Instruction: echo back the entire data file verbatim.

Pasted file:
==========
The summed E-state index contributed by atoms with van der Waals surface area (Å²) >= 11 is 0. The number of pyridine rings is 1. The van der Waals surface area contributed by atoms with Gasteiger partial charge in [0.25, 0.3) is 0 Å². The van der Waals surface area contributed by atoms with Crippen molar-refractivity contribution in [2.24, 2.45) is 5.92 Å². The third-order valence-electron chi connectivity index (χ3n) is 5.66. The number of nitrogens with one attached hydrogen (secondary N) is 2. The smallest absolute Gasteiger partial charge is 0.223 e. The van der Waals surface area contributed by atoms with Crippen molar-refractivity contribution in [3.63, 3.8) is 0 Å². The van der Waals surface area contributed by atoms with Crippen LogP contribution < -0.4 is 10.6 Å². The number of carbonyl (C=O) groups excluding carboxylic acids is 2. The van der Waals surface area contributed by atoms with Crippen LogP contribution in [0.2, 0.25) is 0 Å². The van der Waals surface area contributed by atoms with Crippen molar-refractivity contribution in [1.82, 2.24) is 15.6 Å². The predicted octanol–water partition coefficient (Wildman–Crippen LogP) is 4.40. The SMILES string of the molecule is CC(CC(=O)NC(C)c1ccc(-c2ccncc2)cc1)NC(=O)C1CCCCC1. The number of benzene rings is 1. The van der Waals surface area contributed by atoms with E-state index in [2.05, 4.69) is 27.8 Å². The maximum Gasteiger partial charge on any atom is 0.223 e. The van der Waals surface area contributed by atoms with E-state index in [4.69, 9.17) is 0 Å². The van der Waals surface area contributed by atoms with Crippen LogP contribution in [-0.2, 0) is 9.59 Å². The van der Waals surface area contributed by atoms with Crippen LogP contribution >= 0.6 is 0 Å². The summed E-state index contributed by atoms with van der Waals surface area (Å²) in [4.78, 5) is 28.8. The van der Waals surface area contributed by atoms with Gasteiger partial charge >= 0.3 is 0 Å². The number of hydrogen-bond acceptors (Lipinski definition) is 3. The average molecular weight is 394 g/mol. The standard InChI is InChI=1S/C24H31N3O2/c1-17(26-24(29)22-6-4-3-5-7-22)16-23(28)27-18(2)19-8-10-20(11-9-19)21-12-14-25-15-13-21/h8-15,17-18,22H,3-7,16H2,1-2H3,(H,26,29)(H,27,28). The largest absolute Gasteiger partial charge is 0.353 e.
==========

The summed E-state index contributed by atoms with van der Waals surface area (Å²) >= 11 is 0. The number of pyridine rings is 1. The van der Waals surface area contributed by atoms with Gasteiger partial charge in [0.25, 0.3) is 0 Å². The van der Waals surface area contributed by atoms with Crippen molar-refractivity contribution in [2.24, 2.45) is 5.92 Å². The third-order valence-electron chi connectivity index (χ3n) is 5.66. The number of nitrogens with one attached hydrogen (secondary N) is 2. The smallest absolute Gasteiger partial charge is 0.223 e. The van der Waals surface area contributed by atoms with Crippen molar-refractivity contribution in [3.63, 3.8) is 0 Å². The van der Waals surface area contributed by atoms with Crippen LogP contribution < -0.4 is 10.6 Å². The number of carbonyl (C=O) groups excluding carboxylic acids is 2. The van der Waals surface area contributed by atoms with Crippen LogP contribution in [0.2, 0.25) is 0 Å². The van der Waals surface area contributed by atoms with Crippen molar-refractivity contribution in [1.82, 2.24) is 15.6 Å². The predicted octanol–water partition coefficient (Wildman–Crippen LogP) is 4.40. The SMILES string of the molecule is CC(CC(=O)NC(C)c1ccc(-c2ccncc2)cc1)NC(=O)C1CCCCC1. The number of benzene rings is 1. The van der Waals surface area contributed by atoms with E-state index in [2.05, 4.69) is 27.8 Å². The maximum Gasteiger partial charge on any atom is 0.223 e. The van der Waals surface area contributed by atoms with E-state index in [4.69, 9.17) is 0 Å². The van der Waals surface area contributed by atoms with Crippen LogP contribution in [-0.2, 0) is 9.59 Å². The van der Waals surface area contributed by atoms with Crippen LogP contribution >= 0.6 is 0 Å². The summed E-state index contributed by atoms with van der Waals surface area (Å²) in [4.78, 5) is 28.8. The van der Waals surface area contributed by atoms with Gasteiger partial charge >= 0.3 is 0 Å². The number of hydrogen-bond acceptors (Lipinski definition) is 3. The average molecular weight is 394 g/mol. The standard InChI is InChI=1S/C24H31N3O2/c1-17(26-24(29)22-6-4-3-5-7-22)16-23(28)27-18(2)19-8-10-20(11-9-19)21-12-14-25-15-13-21/h8-15,17-18,22H,3-7,16H2,1-2H3,(H,26,29)(H,27,28). The largest absolute Gasteiger partial charge is 0.353 e.